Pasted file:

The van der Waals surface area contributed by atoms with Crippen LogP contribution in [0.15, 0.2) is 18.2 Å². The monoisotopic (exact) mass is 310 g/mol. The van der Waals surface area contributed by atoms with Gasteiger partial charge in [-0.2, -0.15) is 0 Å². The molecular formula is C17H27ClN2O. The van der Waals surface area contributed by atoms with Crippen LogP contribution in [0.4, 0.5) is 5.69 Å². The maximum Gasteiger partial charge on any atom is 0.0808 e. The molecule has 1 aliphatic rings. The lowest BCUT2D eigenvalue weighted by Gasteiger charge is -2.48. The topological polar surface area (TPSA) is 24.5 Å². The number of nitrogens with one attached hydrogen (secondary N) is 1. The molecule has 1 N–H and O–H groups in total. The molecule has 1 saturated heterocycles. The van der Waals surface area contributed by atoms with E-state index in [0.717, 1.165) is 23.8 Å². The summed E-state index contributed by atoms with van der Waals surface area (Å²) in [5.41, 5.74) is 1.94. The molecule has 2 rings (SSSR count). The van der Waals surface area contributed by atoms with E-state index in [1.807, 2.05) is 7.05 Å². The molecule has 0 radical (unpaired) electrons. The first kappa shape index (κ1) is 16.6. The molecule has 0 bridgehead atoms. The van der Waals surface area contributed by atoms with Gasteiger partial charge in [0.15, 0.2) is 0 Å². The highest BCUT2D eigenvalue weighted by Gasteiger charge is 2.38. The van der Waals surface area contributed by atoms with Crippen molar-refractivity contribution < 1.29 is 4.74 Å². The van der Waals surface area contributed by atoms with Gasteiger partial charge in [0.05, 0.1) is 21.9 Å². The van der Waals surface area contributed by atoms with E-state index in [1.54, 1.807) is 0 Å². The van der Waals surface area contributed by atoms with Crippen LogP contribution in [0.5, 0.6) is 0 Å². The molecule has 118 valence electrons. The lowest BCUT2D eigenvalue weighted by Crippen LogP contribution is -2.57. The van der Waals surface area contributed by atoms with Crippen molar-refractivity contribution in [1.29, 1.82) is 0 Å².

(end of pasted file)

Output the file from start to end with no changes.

The van der Waals surface area contributed by atoms with Crippen LogP contribution in [0.15, 0.2) is 18.2 Å². The monoisotopic (exact) mass is 310 g/mol. The van der Waals surface area contributed by atoms with Gasteiger partial charge in [-0.2, -0.15) is 0 Å². The molecular formula is C17H27ClN2O. The van der Waals surface area contributed by atoms with Crippen LogP contribution in [0.4, 0.5) is 5.69 Å². The maximum Gasteiger partial charge on any atom is 0.0808 e. The molecule has 1 aliphatic rings. The lowest BCUT2D eigenvalue weighted by Gasteiger charge is -2.48. The topological polar surface area (TPSA) is 24.5 Å². The number of nitrogens with one attached hydrogen (secondary N) is 1. The molecule has 1 N–H and O–H groups in total. The molecule has 1 saturated heterocycles. The van der Waals surface area contributed by atoms with E-state index in [0.717, 1.165) is 23.8 Å². The summed E-state index contributed by atoms with van der Waals surface area (Å²) in [5.41, 5.74) is 1.94. The molecule has 2 rings (SSSR count). The van der Waals surface area contributed by atoms with E-state index in [1.807, 2.05) is 7.05 Å². The molecule has 0 radical (unpaired) electrons. The first kappa shape index (κ1) is 16.6. The molecule has 0 bridgehead atoms. The van der Waals surface area contributed by atoms with Gasteiger partial charge in [0.15, 0.2) is 0 Å². The highest BCUT2D eigenvalue weighted by Gasteiger charge is 2.38. The van der Waals surface area contributed by atoms with Crippen molar-refractivity contribution < 1.29 is 4.74 Å². The van der Waals surface area contributed by atoms with Gasteiger partial charge in [0.05, 0.1) is 21.9 Å². The van der Waals surface area contributed by atoms with E-state index in [1.54, 1.807) is 0 Å². The van der Waals surface area contributed by atoms with Crippen LogP contribution in [0.5, 0.6) is 0 Å². The molecule has 118 valence electrons. The lowest BCUT2D eigenvalue weighted by Crippen LogP contribution is -2.57. The van der Waals surface area contributed by atoms with Crippen molar-refractivity contribution in [1.29, 1.82) is 0 Å².